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9 Reasons We Don't Invite Our Friends to Church

As I have traveled the world, I have yet to find an invitational church.

So let me ask you the following question with two possible answers, (you have to choose between the two answers): Is your congregation welcoming or inviting? As I have asked this question right around the world to pastors, you can imagine which answer is chosen: welcoming! But how welcoming can we be if we are not inviting?

We are welcoming as long as people can get themselves across the threshold of the church building, but we don’t take our welcome out in the form of invitation.

Something is going wrong at the threshold of our church buildings. I became fascinated as to why congregational members are not inviting. In fact, I went on to find out that up to 95 percent of most congregational members are not going to be doing any inviting.

My journey has now taken in 12 countries across five continents, multiple denominations and thousands of churches, and I became a one-question researcher, “Why are we not inviting our friends to take a closer look at Christ and his church?”

Here are some of the answers I receive regularly and some of my thoughts as I hear them. Look below the surface and you will find something God anticipated.

1. “We have no non-church going friends.”

Now either this is true or it is not true. Let’s for one moment say that this is true, that would lead the pastor to conclude that we are a church that has ghettoised itself.

Let’s say it is not true, then of course we are lying to ourselves! It is either one or the other and God graciously opens up a teaching path.

2. “It’s the pastor’s job!”

I have heard some congregational members go on to say, “In fact, what on earth are we paying them for if they are not into mission?” I have heard of church management meetings where fingers are pointed very firmly in the direction of the pastor.

We must remember, however, that when we start pointing the finger, three fingers are pointed back straight at us. Jesus invited the 72 into mission. He invited us all into mission.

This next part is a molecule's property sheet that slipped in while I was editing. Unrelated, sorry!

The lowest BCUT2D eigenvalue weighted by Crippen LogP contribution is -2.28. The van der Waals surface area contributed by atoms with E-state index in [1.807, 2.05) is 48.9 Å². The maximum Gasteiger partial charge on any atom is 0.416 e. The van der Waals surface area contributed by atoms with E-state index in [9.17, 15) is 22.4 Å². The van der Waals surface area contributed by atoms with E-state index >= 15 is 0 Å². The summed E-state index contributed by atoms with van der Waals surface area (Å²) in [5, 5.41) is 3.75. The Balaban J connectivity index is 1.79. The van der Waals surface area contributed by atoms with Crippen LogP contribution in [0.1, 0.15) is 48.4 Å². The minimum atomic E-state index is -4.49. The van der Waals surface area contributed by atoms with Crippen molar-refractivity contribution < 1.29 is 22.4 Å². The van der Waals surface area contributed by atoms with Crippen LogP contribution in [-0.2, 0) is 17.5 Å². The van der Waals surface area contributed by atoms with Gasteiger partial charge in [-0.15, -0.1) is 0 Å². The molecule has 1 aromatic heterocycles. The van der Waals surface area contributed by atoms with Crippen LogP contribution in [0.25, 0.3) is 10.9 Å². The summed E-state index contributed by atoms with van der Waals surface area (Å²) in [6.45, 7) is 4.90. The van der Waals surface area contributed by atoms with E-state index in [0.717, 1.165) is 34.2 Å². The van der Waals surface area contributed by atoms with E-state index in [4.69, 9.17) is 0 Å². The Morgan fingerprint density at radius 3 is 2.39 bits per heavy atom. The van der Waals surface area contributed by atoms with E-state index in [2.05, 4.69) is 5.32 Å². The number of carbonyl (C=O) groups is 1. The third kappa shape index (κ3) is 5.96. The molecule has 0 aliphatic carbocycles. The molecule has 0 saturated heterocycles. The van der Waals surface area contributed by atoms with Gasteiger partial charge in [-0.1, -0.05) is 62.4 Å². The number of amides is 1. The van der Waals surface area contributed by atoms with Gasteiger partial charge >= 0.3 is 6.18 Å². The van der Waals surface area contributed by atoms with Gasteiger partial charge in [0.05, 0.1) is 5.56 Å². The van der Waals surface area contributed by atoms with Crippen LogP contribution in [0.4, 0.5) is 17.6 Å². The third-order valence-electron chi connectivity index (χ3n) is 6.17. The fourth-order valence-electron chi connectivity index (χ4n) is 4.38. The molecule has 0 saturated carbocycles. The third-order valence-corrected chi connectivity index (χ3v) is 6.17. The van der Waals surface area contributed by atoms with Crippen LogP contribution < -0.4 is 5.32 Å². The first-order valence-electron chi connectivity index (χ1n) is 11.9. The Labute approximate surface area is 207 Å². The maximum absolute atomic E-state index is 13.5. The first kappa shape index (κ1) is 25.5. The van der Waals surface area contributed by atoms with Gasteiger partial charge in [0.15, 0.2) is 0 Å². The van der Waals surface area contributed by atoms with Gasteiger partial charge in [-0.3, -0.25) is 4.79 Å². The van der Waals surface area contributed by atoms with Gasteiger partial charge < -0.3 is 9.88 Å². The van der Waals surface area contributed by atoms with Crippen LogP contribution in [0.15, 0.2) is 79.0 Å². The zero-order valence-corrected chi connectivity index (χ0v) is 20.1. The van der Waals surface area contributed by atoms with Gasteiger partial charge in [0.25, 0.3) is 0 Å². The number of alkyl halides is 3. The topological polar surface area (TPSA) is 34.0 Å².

Now mission is a large concept, into which many books have been written. However, at the center of most mission is invitation. We can all invite, and therefore it is not just the church leader’s job.

3. “My friend said no to me last year.”

Why do we give up so easily? And God could not have done something in their lives in the past period of time?

I have heard countless stories from Christians who had to be asked several times before they accepted an invitation. We need to learn from the persistence seen in the story of the lost coin or the lost sheep.

4. “What if it damages my friendship?”

A fear of spoiling a good relationship is another reason. We don’t ask because we fear the damage it would cause, that would be irreparable.

But of course, we are only talking about our relationship with our human friend rather than God!

5. “Our services and people are unpredictable.”

A need to know who is preaching, whether the right hymns or worship songs will be sung, and whether everyone will behave. We are not going to invite unless everything is perfect that day.

I am not sure how perfectionism got into the church.

6. “I fear what the congregation will think of my friend; they are not our type of people.”

What if it damages my relationship with those of my friends in church when they see the type of person with whom I associate?

I seem to remember that Jesus spent time with tax collectors and those seen as the outcasts of society.

7. “I don’t want to be seen as strange.”

I don’t want to be seen as a Bible-basher or, worse, one of those fundamentalists. We want to be thought of as a sane person.

At times in the Christian life, we will be rejected and seen as odd!

8. “I wouldn’t know what to say and they might ask something about my faith.”

How do you go about asking someone to church, and what if they ask me a question that I am unable to answer like, “Explain the Trinity.” We start to imagine all the difficult questions that would follow our stumbling performance in inviting someone to church, and then conclude that it is not worth the effort.

Of course, they might not ask a difficult question. They might say yea, but we imagine the worst outcome.

9. Below the surface of these answers lies the fear of rejection.

I have come to the conclusion that this is causing the majority of the issues in Christianity today and God anticipated the problem by saying:

“Don’t be afraid for I am with you.”

Yet fear is lurking amongst us all, hiding away and causing us to reject God’s prompting to invite and to extend the Kingdom of God. I believe God will use invitation to disciple a whole congregation through it.

God enables fear to be brought to the surface so we can attack it with faith that Emmanuel our God is with us.
Via: Churchleaders


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